Wednesday, January 25, 2017

Aquarius Considered

 Aquarius by Erté

In his book, Astrology published 1964, Louis MacNeice, not an astrologer, but a poet and scholar, gathered together much of interest from a variety of sources, ancient and modern. On zodiac sign Aquarius, through which the Sun now travels, he wrote the paragraphs below, quoting from some professional astrologers whose works may now be less known by the average astrology fan. Some related links identifying those astrologers are added at the end of this post. The excerpt has been copy-typed by my own fair fingers, rather than copy-pasted from elsewhere on the internet. Illustrations here were added by me.

Aquarius the Water-Carrier
January 21 to February 19

A fixed, airy sign. Aquarius's ruler is traditionally Saturn, though some astrologers (such as Varley) prefer to promote Uranus or at least make him co-ruler. This sign provides some of the most graceful illustrations to medieval textbooks and has long been thought of as a particularly human sign; Gleadow calls it "the only completely human sign in the Zodiac." But there seems to be a divergence of opinions to whether he represents the ordinary man or an especially gifted man. On the former premise he is linked with democracy, on the latter with science and the capacity for abstract thought. This was the Sun-sign of Galileo, Francis Bacon, and Darwin.

Some years ago the French amateur astrologer Paul Choisnard investigated the horoscopes of 119 outstanding intellectuals and claimed to have found that under only three signs was the incidence more than average - Gemini, Libra, and Aquarius. these, of course, are the three airy signs and the symbolism of air here is obvious. Traditionally Aquarius rules the circulation of the blood, and this has been correlated with the circulation of ideas. If Uranus is brought in, one would expect to find Aquarians showing the characteristics of that planet (like mechanical inventiveness) and also what Ingrid Lind calls the "Uranian urge to disrupt." Miss Lind, on the assumption of co-rulership, would like to distinguish Saturnian Aquarians from Uranian Aquarians. Rupert Gleadow, writing of the so-called "Aquarian Age" (see below), foresees the spread in the immediate future not only of such Uranian effects as machinery and inventions, but of "world-wide collaboration, and the Brotherhood of Man."

 Aquarius by David Palladini
The Aquarian, unlike his predecessor the Capricornian, is no respecter of tradition (otherwise he would not be so well equipped for scientific research). But he is, in the best sense of the phrase, a respecter of personas because, once again, he is human. He pours out the water freely: "Your need is greater than mine." He can be tactless, though, and other faults ascribed to him are obstinacy (after all this is a fixed sign), fanaticism, and (more surprisingly) inefficiency. Countess Wydenbruck describes him as "popular yet solitary, often abnormal."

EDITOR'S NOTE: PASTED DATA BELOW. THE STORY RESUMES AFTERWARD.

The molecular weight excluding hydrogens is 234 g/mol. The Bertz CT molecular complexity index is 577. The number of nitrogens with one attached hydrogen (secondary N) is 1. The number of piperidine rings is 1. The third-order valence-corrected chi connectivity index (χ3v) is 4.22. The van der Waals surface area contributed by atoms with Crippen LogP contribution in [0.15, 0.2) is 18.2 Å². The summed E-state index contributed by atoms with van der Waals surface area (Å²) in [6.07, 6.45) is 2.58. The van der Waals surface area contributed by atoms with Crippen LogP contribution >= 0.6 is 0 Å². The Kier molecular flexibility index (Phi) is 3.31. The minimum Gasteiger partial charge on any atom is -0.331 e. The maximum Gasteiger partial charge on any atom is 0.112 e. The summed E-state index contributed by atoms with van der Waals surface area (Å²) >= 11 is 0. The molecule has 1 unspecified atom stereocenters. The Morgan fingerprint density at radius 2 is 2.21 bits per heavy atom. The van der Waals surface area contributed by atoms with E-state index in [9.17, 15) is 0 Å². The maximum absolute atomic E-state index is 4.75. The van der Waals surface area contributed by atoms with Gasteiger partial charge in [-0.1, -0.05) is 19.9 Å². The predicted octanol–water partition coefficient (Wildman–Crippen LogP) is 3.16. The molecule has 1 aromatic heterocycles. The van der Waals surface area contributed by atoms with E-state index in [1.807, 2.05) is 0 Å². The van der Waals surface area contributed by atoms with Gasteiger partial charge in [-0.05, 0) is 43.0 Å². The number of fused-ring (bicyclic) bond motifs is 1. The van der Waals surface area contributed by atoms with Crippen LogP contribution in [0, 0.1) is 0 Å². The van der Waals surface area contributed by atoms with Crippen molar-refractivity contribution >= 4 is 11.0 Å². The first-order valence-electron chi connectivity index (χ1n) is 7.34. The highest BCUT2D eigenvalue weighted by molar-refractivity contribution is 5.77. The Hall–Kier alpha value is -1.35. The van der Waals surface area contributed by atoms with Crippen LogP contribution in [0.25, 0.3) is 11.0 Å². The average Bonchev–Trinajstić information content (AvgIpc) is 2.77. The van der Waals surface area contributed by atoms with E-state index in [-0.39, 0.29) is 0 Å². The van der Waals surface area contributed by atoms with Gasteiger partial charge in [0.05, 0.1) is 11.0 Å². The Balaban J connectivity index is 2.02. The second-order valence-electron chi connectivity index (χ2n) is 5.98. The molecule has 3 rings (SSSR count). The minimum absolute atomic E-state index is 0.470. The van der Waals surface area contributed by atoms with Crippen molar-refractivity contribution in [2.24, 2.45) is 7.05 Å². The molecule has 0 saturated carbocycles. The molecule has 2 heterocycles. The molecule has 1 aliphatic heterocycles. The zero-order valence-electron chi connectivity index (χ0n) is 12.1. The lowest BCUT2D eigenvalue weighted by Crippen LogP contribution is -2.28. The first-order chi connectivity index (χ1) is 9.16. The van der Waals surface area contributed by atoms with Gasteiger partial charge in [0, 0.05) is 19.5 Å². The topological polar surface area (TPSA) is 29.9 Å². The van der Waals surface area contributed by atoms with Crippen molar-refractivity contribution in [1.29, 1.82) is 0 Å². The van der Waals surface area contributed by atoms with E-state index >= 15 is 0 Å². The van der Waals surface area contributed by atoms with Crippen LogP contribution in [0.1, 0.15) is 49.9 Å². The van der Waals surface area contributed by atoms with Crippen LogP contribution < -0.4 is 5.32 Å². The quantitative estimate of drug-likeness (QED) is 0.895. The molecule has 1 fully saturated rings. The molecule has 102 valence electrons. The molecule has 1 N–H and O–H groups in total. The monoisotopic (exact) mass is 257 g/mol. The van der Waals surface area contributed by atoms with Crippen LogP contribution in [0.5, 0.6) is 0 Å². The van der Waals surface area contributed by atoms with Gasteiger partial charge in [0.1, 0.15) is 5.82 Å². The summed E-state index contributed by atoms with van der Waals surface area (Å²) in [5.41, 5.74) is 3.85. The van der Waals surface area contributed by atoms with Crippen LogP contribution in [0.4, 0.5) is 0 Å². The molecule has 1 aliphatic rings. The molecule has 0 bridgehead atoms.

It has been observed that Aquarius men often have beautiful profiles but tend to look unduly feminine. But this is not mentioned by that old traditionalist Pearce, who merely says that the Aquarian is "of prepossessing appearance and good disposition," and has a "long and fleshy face." Here we have a minor inconsistency, in another passage describing the influence of Aquarius as a Sun-sign, Pearce speaks of a "round full face," and again goes on to mention "good disposition, though tinctured with pride and ambition; artistic or scientific."

Apart from the scientific thinkers already mentioned, other people who had Aquarius for their Sun-sign were Abraham Lincoln, Franklin D. Roosevelt and James Dean. Edward VIII (Duke of Windsor) was born with Aquarius as his ascendant sign.

To return to the "Aquarian Age": Many astrologers block out history in periods of roughly 2000 years, each such period falling under the tutelage of a particular sign. This is dictated by the movement of the vernal equinoctial point (i.e. 0 degrees Aries), which goes very slowly backward through the signs (because of the "precession of the equinoxes", mentioned earlier). So in the last 2000 years B.C., 0 degrees Aries was in Aries the constellation. Then it moved into Pisces - very suitably, since the Piscean Age coincided with the Christian era, and the fish was an early symbol of Christ. As to whether the Aquarius Age has yet begun, astrologers disagree. Ingrid Lind thinks that it has, and ascribes to it much the same characteristics as Gleadow: "All the modern trend of thought and invention." For Morrish also, but in a different way (since what he is concerned with is subjective development)
Aquarius is "the awakener." For him it is the sign not of the scientist but of the yogi - "the development of spiritual consciousness through contemplation." This development will be completed in the next sign, which he takes as representing the "cosmic ocean".
A.J. Pearce
John Varley
Morrish (L. Furze-Morrish?)
Ingrid Lind
Rupert Gleadow
Paul Choisnard

For more posts on this sign - there are lots of 'em - please click on Aquarius in the Label Cloud in the sidebar.


Bob said...

I think the prioritized description is a fair fit for both of us. Glad to see that your solar return (precession corrected) Jupiter is trine both your relocated natal and return ascendants.

Just found out I have a paran of Mars on the MC and Pluto on the Desc this year (MC 357°02' - Mars 358°35'; Pluto sets at 358°24'). Will have to take some time to investigate that chart more.

Will trump be sending me to the camps?

Twilight said...

Bob ~ Oh thanks - that sounds like a good start for me (it's 27th). For you - he wouldn't dare! Nobody tells us what to do! Not even HIM! :-)